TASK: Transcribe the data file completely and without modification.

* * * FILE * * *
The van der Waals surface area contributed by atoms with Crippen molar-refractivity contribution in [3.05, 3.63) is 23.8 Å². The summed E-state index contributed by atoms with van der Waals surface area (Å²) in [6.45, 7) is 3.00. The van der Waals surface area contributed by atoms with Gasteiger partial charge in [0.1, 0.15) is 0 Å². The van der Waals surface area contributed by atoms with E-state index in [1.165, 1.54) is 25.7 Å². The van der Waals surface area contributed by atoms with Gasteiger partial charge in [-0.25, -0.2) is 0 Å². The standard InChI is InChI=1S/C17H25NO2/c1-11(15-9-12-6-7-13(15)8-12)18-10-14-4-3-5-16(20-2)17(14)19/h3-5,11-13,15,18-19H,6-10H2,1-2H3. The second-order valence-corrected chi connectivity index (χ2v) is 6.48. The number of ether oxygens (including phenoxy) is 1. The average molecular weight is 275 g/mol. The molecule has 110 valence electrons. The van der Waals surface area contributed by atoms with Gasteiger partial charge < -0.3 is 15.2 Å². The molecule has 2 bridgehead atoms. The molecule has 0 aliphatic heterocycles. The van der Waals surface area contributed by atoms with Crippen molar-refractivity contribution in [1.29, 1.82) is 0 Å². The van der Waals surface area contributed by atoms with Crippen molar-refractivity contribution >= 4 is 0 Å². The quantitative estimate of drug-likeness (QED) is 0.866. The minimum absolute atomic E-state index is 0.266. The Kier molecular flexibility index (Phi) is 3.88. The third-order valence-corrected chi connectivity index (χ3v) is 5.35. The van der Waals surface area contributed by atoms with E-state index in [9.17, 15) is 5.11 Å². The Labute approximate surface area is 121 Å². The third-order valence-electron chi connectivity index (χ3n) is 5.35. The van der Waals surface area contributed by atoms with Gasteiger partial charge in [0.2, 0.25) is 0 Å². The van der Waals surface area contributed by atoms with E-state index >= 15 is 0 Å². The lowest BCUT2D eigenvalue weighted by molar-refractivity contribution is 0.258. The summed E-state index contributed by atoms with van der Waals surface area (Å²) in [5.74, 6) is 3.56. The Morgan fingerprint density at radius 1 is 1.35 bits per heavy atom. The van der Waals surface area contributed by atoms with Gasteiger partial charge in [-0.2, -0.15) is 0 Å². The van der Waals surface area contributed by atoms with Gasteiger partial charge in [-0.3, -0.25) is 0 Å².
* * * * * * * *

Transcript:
The van der Waals surface area contributed by atoms with Crippen molar-refractivity contribution in [3.05, 3.63) is 23.8 Å². The summed E-state index contributed by atoms with van der Waals surface area (Å²) in [6.45, 7) is 3.00. The van der Waals surface area contributed by atoms with Gasteiger partial charge in [0.1, 0.15) is 0 Å². The van der Waals surface area contributed by atoms with E-state index in [1.165, 1.54) is 25.7 Å². The van der Waals surface area contributed by atoms with Gasteiger partial charge in [-0.25, -0.2) is 0 Å². The standard InChI is InChI=1S/C17H25NO2/c1-11(15-9-12-6-7-13(15)8-12)18-10-14-4-3-5-16(20-2)17(14)19/h3-5,11-13,15,18-19H,6-10H2,1-2H3. The second-order valence-corrected chi connectivity index (χ2v) is 6.48. The number of ether oxygens (including phenoxy) is 1. The average molecular weight is 275 g/mol. The molecule has 110 valence electrons. The van der Waals surface area contributed by atoms with Gasteiger partial charge < -0.3 is 15.2 Å². The molecule has 2 bridgehead atoms. The molecule has 0 aliphatic heterocycles. The van der Waals surface area contributed by atoms with Crippen molar-refractivity contribution in [1.29, 1.82) is 0 Å². The van der Waals surface area contributed by atoms with Crippen molar-refractivity contribution >= 4 is 0 Å². The quantitative estimate of drug-likeness (QED) is 0.866. The minimum absolute atomic E-state index is 0.266. The Kier molecular flexibility index (Phi) is 3.88. The third-order valence-corrected chi connectivity index (χ3v) is 5.35. The van der Waals surface area contributed by atoms with E-state index in [9.17, 15) is 5.11 Å². The Labute approximate surface area is 121 Å². The third-order valence-electron chi connectivity index (χ3n) is 5.35. The van der Waals surface area contributed by atoms with Gasteiger partial charge in [0.2, 0.25) is 0 Å². The van der Waals surface area contributed by atoms with E-state index >= 15 is 0 Å². The lowest BCUT2D eigenvalue weighted by molar-refractivity contribution is 0.258. The summed E-state index contributed by atoms with van der Waals surface area (Å²) in [5.74, 6) is 3.56. The Morgan fingerprint density at radius 1 is 1.35 bits per heavy atom. The van der Waals surface area contributed by atoms with Gasteiger partial charge in [-0.2, -0.15) is 0 Å². The van der Waals surface area contributed by atoms with Gasteiger partial charge in [-0.3, -0.25) is 0 Å².